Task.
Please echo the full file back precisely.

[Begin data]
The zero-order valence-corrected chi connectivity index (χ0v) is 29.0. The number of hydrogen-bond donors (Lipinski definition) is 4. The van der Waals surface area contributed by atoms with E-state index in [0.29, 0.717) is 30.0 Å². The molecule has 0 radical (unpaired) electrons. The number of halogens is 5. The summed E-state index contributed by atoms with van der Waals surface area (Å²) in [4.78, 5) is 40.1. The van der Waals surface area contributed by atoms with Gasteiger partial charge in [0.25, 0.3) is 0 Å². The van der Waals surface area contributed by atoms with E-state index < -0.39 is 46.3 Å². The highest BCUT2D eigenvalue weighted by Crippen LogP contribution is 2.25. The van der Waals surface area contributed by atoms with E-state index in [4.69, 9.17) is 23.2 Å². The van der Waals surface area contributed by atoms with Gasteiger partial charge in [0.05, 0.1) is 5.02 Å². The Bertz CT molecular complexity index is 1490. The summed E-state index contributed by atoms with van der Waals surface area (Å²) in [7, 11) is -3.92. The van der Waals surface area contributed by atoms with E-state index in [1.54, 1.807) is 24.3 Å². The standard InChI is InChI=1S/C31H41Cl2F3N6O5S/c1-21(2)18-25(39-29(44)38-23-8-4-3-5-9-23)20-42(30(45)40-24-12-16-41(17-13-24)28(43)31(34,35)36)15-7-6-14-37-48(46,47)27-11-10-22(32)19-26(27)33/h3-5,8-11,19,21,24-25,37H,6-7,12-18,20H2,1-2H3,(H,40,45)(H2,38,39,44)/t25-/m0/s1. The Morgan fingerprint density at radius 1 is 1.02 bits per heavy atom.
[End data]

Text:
The zero-order valence-corrected chi connectivity index (χ0v) is 29.0. The number of hydrogen-bond donors (Lipinski definition) is 4. The van der Waals surface area contributed by atoms with E-state index in [0.29, 0.717) is 30.0 Å². The molecule has 0 radical (unpaired) electrons. The number of halogens is 5. The summed E-state index contributed by atoms with van der Waals surface area (Å²) in [4.78, 5) is 40.1. The van der Waals surface area contributed by atoms with Gasteiger partial charge in [0.25, 0.3) is 0 Å². The van der Waals surface area contributed by atoms with E-state index < -0.39 is 46.3 Å². The highest BCUT2D eigenvalue weighted by Crippen LogP contribution is 2.25. The van der Waals surface area contributed by atoms with E-state index in [4.69, 9.17) is 23.2 Å². The van der Waals surface area contributed by atoms with Gasteiger partial charge in [0.05, 0.1) is 5.02 Å². The Bertz CT molecular complexity index is 1490. The summed E-state index contributed by atoms with van der Waals surface area (Å²) in [7, 11) is -3.92. The van der Waals surface area contributed by atoms with E-state index in [1.54, 1.807) is 24.3 Å². The standard InChI is InChI=1S/C31H41Cl2F3N6O5S/c1-21(2)18-25(39-29(44)38-23-8-4-3-5-9-23)20-42(30(45)40-24-12-16-41(17-13-24)28(43)31(34,35)36)15-7-6-14-37-48(46,47)27-11-10-22(32)19-26(27)33/h3-5,8-11,19,21,24-25,37H,6-7,12-18,20H2,1-2H3,(H,40,45)(H2,38,39,44)/t25-/m0/s1. The Morgan fingerprint density at radius 1 is 1.02 bits per heavy atom.